Republic Pictures, inheritor of the RKO library and the original negative print, embarked on a decades-long battle to win back its lost asset. They were aided by the primary downside of public domain status: no centralized quality control. By the mid-1980s, more than 100 different companies were distributing videotape versions of the movie. Many came from shoddy prints. Some were edited with extreme prejudice. One company even went so far as to distribute a colorized version, a move that prompted Stewart to testify before Congress on behalf of Capra and the other black-and-white-era directors.
Ultimately, the attorneys at Republic found a legal back door. Although the film had
entered the public domain, the movie soundtrack was still under studio control. For the
last decade, Republic used this fact to drive rival distributors out of the market and
reestablish sole control of the broadcast rights. In 1994, Republic, now a property of
Spelling Entertainment, licensed those rights to NBC. And the network has shown "It's
a Wonderful Life" as part of its holiday programming for the last five years.
Should Auld Copyrights Be Forgot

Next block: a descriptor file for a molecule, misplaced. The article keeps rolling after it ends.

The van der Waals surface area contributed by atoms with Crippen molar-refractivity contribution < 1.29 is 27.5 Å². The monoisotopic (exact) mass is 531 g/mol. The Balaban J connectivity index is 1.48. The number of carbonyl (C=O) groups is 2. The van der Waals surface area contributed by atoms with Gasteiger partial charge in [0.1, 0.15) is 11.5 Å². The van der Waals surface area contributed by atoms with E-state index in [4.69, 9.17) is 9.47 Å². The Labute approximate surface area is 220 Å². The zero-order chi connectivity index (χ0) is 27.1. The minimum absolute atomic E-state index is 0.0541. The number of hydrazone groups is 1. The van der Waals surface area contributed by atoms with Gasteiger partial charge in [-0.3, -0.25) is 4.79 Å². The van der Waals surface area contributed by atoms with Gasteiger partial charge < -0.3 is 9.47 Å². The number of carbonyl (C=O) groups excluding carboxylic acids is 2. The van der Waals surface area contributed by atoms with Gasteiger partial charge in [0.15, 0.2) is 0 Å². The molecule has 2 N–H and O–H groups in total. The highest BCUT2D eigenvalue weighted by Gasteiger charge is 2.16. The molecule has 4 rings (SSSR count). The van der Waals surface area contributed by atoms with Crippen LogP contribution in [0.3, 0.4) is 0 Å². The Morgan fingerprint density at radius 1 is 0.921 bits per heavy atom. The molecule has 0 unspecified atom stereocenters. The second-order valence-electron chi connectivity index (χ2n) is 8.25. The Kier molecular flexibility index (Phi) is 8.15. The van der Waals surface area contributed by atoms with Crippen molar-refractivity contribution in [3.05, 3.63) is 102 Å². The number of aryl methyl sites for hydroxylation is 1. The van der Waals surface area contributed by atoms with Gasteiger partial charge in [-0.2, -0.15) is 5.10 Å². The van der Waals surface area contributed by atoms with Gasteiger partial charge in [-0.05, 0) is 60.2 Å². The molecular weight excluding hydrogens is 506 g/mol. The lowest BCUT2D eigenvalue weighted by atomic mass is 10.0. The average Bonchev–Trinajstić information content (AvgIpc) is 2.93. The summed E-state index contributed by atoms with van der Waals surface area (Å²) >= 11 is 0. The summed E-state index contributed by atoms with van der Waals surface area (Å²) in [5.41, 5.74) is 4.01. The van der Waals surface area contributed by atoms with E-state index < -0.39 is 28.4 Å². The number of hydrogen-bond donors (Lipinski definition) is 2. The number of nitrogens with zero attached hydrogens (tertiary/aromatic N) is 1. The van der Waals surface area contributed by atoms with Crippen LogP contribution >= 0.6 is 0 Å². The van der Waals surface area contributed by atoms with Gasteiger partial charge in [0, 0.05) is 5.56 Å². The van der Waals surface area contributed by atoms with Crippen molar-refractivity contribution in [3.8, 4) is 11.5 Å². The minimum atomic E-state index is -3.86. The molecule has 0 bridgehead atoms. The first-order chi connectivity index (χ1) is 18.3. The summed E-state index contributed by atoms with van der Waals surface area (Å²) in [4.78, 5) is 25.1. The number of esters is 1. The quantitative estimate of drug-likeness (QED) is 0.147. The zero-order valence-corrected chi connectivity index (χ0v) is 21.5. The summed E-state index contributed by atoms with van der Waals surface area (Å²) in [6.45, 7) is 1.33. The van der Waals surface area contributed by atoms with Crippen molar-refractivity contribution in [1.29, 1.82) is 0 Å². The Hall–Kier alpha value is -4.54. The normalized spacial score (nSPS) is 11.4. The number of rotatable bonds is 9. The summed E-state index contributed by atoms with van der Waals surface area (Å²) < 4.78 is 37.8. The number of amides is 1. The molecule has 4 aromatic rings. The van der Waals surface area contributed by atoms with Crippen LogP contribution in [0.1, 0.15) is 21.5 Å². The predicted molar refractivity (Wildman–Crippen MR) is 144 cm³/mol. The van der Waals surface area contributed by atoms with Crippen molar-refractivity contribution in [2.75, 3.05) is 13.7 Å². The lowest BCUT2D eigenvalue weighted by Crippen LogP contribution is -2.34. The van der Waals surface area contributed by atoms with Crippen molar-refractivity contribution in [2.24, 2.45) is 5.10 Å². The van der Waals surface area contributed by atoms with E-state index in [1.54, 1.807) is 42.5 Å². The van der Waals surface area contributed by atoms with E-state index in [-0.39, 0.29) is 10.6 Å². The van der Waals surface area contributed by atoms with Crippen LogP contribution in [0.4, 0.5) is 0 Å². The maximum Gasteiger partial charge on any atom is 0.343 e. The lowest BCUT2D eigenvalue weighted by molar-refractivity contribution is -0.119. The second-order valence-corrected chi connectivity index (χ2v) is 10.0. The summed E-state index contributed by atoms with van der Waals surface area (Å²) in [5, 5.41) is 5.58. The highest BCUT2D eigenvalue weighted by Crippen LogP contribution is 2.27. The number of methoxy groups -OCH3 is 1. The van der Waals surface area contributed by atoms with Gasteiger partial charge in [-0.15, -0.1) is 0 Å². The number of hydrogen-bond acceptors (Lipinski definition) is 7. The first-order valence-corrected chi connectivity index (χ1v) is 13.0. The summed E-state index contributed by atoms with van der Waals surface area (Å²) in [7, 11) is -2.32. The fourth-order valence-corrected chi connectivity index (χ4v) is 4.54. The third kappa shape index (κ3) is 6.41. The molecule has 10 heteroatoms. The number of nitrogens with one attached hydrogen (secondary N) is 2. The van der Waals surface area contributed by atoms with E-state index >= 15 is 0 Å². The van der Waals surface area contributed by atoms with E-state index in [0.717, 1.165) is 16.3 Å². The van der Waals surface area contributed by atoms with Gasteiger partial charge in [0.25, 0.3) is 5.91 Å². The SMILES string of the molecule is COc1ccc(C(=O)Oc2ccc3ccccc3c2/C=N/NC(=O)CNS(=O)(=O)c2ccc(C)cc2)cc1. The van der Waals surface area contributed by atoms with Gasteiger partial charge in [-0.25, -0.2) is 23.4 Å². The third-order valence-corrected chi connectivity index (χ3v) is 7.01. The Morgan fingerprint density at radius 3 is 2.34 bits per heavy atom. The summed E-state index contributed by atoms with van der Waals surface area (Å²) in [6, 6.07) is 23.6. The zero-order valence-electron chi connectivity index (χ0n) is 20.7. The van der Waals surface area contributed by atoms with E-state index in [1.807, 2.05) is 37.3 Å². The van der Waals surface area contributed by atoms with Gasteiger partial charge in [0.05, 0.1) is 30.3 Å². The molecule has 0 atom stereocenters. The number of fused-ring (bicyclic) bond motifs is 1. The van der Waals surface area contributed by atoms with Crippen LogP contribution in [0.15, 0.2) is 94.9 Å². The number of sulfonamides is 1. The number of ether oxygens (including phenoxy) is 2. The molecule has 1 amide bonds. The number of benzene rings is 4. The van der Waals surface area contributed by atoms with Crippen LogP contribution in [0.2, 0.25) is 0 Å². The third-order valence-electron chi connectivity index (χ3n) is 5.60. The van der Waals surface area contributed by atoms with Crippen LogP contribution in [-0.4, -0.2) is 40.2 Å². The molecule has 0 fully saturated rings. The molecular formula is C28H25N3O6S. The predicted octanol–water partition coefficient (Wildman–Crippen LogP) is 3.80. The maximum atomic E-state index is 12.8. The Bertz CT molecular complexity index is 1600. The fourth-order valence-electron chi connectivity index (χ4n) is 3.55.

To proponents of the copyright status quo, the Republic's success is proof positive as to why copyright protection is a good thing. By maintaining a monopoly on distribution, corporations such as Viacom, now a subsidiary of CBS, are able to guarantee product quality for the audience, defending the reputation of artists such as Capra and Stewart.
To opponents of the status quo, however, a different message emerges. Sunday's broadcast of "It's a Wonderful Life" comes just one year after the Sonny Bono Copyright Term Extension Act, Congress' 1998 decision to expand copyright protection to 95 years from first publication from the previous rule of 75 years. Today the movie stands as a prime example of the flaws in copyright law as it currently stands. What once stood as a shield designed to protect artists and creators, now serves as little more than a weapon in the powerful legal arsenal of U.S. multinational corporations.